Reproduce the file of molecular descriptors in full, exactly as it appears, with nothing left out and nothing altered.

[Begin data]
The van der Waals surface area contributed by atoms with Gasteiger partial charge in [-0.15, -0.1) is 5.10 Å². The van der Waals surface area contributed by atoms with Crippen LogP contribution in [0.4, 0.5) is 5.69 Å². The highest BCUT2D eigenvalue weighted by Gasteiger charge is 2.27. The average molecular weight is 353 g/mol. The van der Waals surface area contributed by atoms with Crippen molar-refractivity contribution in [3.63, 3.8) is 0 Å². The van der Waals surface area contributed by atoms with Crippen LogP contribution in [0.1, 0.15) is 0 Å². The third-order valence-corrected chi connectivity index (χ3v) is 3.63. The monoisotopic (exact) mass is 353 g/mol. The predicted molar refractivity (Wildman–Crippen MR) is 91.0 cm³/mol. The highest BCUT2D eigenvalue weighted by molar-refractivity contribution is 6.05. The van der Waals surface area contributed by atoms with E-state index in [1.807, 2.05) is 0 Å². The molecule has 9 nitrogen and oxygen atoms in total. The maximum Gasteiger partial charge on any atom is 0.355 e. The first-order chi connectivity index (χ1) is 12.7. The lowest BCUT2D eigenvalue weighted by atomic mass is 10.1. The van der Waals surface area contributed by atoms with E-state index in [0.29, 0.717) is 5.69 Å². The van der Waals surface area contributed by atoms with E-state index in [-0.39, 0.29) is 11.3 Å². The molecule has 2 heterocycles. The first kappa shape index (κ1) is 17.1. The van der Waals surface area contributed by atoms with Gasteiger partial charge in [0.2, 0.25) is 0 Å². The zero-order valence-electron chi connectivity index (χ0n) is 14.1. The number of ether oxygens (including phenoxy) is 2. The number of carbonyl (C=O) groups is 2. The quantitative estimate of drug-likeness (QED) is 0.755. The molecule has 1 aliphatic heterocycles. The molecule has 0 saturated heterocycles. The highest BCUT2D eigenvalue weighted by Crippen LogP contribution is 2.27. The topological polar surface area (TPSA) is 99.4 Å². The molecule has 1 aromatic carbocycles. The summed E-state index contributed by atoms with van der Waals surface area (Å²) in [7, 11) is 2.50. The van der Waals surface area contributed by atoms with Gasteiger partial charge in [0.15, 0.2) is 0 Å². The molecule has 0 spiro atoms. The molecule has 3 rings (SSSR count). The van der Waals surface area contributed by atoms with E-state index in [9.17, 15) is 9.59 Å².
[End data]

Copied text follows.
The van der Waals surface area contributed by atoms with Gasteiger partial charge in [-0.15, -0.1) is 5.10 Å². The van der Waals surface area contributed by atoms with Crippen LogP contribution in [0.4, 0.5) is 5.69 Å². The highest BCUT2D eigenvalue weighted by Gasteiger charge is 2.27. The average molecular weight is 353 g/mol. The van der Waals surface area contributed by atoms with Crippen molar-refractivity contribution in [3.63, 3.8) is 0 Å². The van der Waals surface area contributed by atoms with Crippen LogP contribution in [0.1, 0.15) is 0 Å². The third-order valence-corrected chi connectivity index (χ3v) is 3.63. The monoisotopic (exact) mass is 353 g/mol. The predicted molar refractivity (Wildman–Crippen MR) is 91.0 cm³/mol. The highest BCUT2D eigenvalue weighted by molar-refractivity contribution is 6.05. The van der Waals surface area contributed by atoms with E-state index in [1.807, 2.05) is 0 Å². The molecule has 9 nitrogen and oxygen atoms in total. The maximum Gasteiger partial charge on any atom is 0.355 e. The first-order chi connectivity index (χ1) is 12.7. The lowest BCUT2D eigenvalue weighted by atomic mass is 10.1. The van der Waals surface area contributed by atoms with E-state index in [0.29, 0.717) is 5.69 Å². The van der Waals surface area contributed by atoms with E-state index in [-0.39, 0.29) is 11.3 Å². The molecule has 2 heterocycles. The first kappa shape index (κ1) is 17.1. The van der Waals surface area contributed by atoms with Gasteiger partial charge in [0.2, 0.25) is 0 Å². The zero-order valence-electron chi connectivity index (χ0n) is 14.1. The number of ether oxygens (including phenoxy) is 2. The number of carbonyl (C=O) groups is 2. The quantitative estimate of drug-likeness (QED) is 0.755. The molecule has 1 aliphatic heterocycles. The molecule has 0 saturated heterocycles. The highest BCUT2D eigenvalue weighted by Crippen LogP contribution is 2.27. The topological polar surface area (TPSA) is 99.4 Å². The molecule has 1 aromatic carbocycles. The summed E-state index contributed by atoms with van der Waals surface area (Å²) in [7, 11) is 2.50. The van der Waals surface area contributed by atoms with Gasteiger partial charge in [0.15, 0.2) is 0 Å². The molecule has 0 spiro atoms. The molecule has 3 rings (SSSR count). The van der Waals surface area contributed by atoms with E-state index in [9.17, 15) is 9.59 Å².